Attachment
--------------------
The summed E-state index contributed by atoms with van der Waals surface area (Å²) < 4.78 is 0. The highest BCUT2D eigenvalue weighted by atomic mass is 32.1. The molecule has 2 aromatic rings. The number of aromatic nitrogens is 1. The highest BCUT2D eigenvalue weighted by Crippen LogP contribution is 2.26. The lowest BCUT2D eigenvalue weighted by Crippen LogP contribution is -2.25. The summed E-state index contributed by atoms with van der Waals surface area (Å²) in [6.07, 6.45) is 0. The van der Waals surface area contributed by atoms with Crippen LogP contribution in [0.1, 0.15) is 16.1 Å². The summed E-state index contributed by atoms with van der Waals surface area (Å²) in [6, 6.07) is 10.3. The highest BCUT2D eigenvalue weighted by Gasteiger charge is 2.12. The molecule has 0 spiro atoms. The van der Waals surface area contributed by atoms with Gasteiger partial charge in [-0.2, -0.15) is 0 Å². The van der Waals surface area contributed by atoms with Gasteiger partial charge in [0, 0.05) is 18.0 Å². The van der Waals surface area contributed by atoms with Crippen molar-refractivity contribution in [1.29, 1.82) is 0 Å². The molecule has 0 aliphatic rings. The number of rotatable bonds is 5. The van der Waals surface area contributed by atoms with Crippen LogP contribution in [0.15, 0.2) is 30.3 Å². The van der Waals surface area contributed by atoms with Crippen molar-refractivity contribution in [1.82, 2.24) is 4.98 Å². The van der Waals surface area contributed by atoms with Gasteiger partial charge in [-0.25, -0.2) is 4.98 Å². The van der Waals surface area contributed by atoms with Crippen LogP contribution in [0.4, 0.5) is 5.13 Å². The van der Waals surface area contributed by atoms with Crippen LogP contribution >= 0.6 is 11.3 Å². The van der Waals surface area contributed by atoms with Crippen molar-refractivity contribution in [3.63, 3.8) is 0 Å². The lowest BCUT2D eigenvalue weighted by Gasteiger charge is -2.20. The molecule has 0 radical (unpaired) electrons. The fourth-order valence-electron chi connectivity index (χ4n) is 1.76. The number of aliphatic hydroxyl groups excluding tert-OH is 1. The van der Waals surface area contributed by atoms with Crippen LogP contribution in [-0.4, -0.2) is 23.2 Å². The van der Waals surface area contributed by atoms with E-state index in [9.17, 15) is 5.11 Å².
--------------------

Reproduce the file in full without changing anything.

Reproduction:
The summed E-state index contributed by atoms with van der Waals surface area (Å²) < 4.78 is 0. The highest BCUT2D eigenvalue weighted by atomic mass is 32.1. The molecule has 2 aromatic rings. The number of aromatic nitrogens is 1. The highest BCUT2D eigenvalue weighted by Crippen LogP contribution is 2.26. The lowest BCUT2D eigenvalue weighted by Crippen LogP contribution is -2.25. The summed E-state index contributed by atoms with van der Waals surface area (Å²) in [6.07, 6.45) is 0. The van der Waals surface area contributed by atoms with Crippen LogP contribution in [0.1, 0.15) is 16.1 Å². The summed E-state index contributed by atoms with van der Waals surface area (Å²) in [6, 6.07) is 10.3. The highest BCUT2D eigenvalue weighted by Gasteiger charge is 2.12. The molecule has 0 spiro atoms. The van der Waals surface area contributed by atoms with Gasteiger partial charge in [-0.2, -0.15) is 0 Å². The van der Waals surface area contributed by atoms with Gasteiger partial charge in [0, 0.05) is 18.0 Å². The van der Waals surface area contributed by atoms with Crippen molar-refractivity contribution in [1.29, 1.82) is 0 Å². The molecule has 0 aliphatic rings. The number of rotatable bonds is 5. The van der Waals surface area contributed by atoms with Crippen LogP contribution in [0.15, 0.2) is 30.3 Å². The van der Waals surface area contributed by atoms with Crippen molar-refractivity contribution in [1.82, 2.24) is 4.98 Å². The van der Waals surface area contributed by atoms with Gasteiger partial charge in [-0.25, -0.2) is 4.98 Å². The van der Waals surface area contributed by atoms with Crippen LogP contribution in [0.4, 0.5) is 5.13 Å². The van der Waals surface area contributed by atoms with Crippen LogP contribution >= 0.6 is 11.3 Å². The van der Waals surface area contributed by atoms with Crippen molar-refractivity contribution in [3.63, 3.8) is 0 Å². The lowest BCUT2D eigenvalue weighted by Gasteiger charge is -2.20. The molecule has 0 radical (unpaired) electrons. The fourth-order valence-electron chi connectivity index (χ4n) is 1.76. The number of aliphatic hydroxyl groups excluding tert-OH is 1. The van der Waals surface area contributed by atoms with Crippen LogP contribution in [-0.4, -0.2) is 23.2 Å². The van der Waals surface area contributed by atoms with E-state index in [9.17, 15) is 5.11 Å².